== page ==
'Spree': Film Review | Sundance 2020

Spree - Sundance - NEXT - Publicity - H 2020
Courtesy of Sundance
An intriguing ride, for those who don't run screaming from social-media overload.

'Stranger Things' castmember Joe Keery plays a homicidal ride-hail driver in Eugene Kotlyarenko's social media-oriented thriller.

A serial-killer flick that couldn't possibly be more of its moment, Eugene Kotlyarenko's Spree sets the world's thirstiest wannabe influencer off on one final, lethal quest for followers. Stranger Things' sneakily charming Joe Keery gets the spotlight here, balancing the character's contradictory aspects (dork, fumbling people pleaser, psychopath) with ease. While one might hope its conceit will soon seem as bizarre to viewers as, say, those of The Sliderule Slayings or The Great Angelfire Die-In, for now, it may hit closer to home than some will admit.

Keery's Kurt — make that KurtsWorld96, and please retweet — has been making diaristic YouTube vids and other media for a decade, blathering about everything from 9/11 to the (moribund) career of his father, DJ Kris (David Arquette). Unsurprisingly, he is unfollowed. Worse, he's had to watch while a kid he used to babysit, Bobby, has become a sensation online at BobbyBasecamp. (According to press notes, Josh Ovalle, who plays Bobby, actually is " a well-known social media personality.")

Kurt's been driving for a ride-hail app called Spree for some time, fruitlessly trying to mine the people he meets for "content." Then he has a revelation. We meet him on the morning of a live stream he calls "The Lesson," which he's certain will go viral long before the day is done. He mounts eight cameras around the car, not counting the phone in his hand; fires up his app; and starts killing his passengers.

The first victim, a white nationalist, will not be mourned by many viewers; victims two and three aren't exactly lovable, either. But things get weird with the fourth person to enter Kurt's car, Sasheer Zamata's Jessie Adams, a stand-up comedian who, he learns, is a big deal online. If he could only get her to follow him, perhaps his dreams would come true. But the ride goes poorly, and the only chance he has to hop onto her digital coattails is to go to her gig later that night and try again.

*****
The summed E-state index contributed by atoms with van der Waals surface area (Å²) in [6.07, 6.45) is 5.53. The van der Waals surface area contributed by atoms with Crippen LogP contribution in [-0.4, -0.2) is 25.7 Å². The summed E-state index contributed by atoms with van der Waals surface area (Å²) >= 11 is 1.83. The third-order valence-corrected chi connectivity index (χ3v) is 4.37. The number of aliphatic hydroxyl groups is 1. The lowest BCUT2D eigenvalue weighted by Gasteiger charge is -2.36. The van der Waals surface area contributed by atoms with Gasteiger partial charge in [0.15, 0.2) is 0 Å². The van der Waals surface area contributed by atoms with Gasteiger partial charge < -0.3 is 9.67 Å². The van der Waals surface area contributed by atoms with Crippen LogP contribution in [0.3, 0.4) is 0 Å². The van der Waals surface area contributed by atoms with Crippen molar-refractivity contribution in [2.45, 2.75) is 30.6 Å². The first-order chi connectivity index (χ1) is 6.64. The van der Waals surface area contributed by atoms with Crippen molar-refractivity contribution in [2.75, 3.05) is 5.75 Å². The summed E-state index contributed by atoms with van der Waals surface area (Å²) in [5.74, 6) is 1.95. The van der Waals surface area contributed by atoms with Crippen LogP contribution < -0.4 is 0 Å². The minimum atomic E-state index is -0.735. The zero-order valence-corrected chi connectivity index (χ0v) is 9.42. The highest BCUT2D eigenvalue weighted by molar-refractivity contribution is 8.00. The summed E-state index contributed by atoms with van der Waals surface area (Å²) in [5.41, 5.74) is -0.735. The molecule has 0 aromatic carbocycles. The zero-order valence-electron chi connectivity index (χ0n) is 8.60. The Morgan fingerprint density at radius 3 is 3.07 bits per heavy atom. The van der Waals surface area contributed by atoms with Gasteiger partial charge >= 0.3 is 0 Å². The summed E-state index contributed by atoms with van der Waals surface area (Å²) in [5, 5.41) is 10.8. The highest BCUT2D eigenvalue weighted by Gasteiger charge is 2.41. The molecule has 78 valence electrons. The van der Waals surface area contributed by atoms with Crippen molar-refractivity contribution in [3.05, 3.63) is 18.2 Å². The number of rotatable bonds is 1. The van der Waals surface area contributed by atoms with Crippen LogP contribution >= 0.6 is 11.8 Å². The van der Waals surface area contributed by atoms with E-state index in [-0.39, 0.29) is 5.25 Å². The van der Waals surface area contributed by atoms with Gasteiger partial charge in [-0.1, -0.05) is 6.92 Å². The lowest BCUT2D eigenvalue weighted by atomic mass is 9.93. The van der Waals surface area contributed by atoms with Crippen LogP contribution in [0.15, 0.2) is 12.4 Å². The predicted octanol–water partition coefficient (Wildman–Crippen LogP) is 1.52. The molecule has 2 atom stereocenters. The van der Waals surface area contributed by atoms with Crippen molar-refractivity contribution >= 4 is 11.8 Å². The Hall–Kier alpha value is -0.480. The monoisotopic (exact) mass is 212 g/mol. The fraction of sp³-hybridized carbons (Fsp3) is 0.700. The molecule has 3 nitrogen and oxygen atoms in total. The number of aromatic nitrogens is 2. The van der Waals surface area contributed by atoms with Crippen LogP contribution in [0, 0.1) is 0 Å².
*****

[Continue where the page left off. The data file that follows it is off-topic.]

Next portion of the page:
Meanwhile, despite having killed three people, Kurt's stream still has fewer than 10 people watching — and the only engaged one is Bobby, who's just there to mock him. "Add some WTF or GTFO," he helpfully messages. And though Kurt's initially wounded — this killer's a floppy-haired puppy, just needing approval — he eventually obliges. With gusto.

Kotlyarenko and co-writer Gene McHugh start making the kills more novel and, as Kurt finally attracts some viewers, introducing practical concerns. His dad enters the picture for a while, as do a famous DJ named uNo (Sunny Kim), Bobby and finally Jessie again. Attention goes to Kurt's head, and after getting out of a frightening scrape or two, he shouts to his followers that he's "feelin' unstoppable!" That's a disaster-courting boast, but it doesn't end the film.

Happily, Kotlyarenko doesn't lock this movie's visual approach into a single format, a la those recent thrillers that play out entirely on a laptop screen. The pic's frame is frequently bifurcated, with one square-shaped POV shot sitting next to a vertical phone video. Most of the time, the latter features a constant scroll of comments in its lower half, in which the anonymous goons watching the action throw shade, celebrate what pleases them or knowingly claim that everything we're seeing is fake. For those of us who don't spend time consuming this kind of thing, the endless barrage of comments can be more upsetting than any of Kurt's splattery killings.

But it's a fine example of a mini-genre we've seen before and will surely see more of soon. ('Gramsploitation? Twitsploitation?) To the extent that it works, much credit goes to Keery, for finding the real human need inside this twentysomething cipher. Critical points about social-media addiction are made explicit, probably needlessly, toward the picture's end. But Kurt's so far gone that even a moral lesson he's able to digest will probably just point him in another very wrong direction.

Production companies: Forest Hill Entertainment, Superbloom
Cast: Joe Keery, Sasheer Zamata, David Arquette, Kyle Mooney, Mischa Barton, Josh Ovalle
Director: Eugene Kotlyarenko
Screenwriters: Gene McHugh, Eugene Kotlyarenko
Producers: Matthew Budman, Sumaiya Kaveh, John Lang, Eugene Kotlyarenko
Executive producers: Drake, Adel "Future" Nur, Anthony Gonzales, Alex Hughes
Director of photography: Jeff Leeds Cohn
Production designer: Carlos Laszlo
Costume designer: Natasha Newman-Thomas
Editor: Benjamin Moses Smith
Casting director: Rebecca Dealy
Venue: Sundance Film Festival (NEXT)
Sales: Mark Ankner, Will Maxfield, Endeavor Content

92 minutes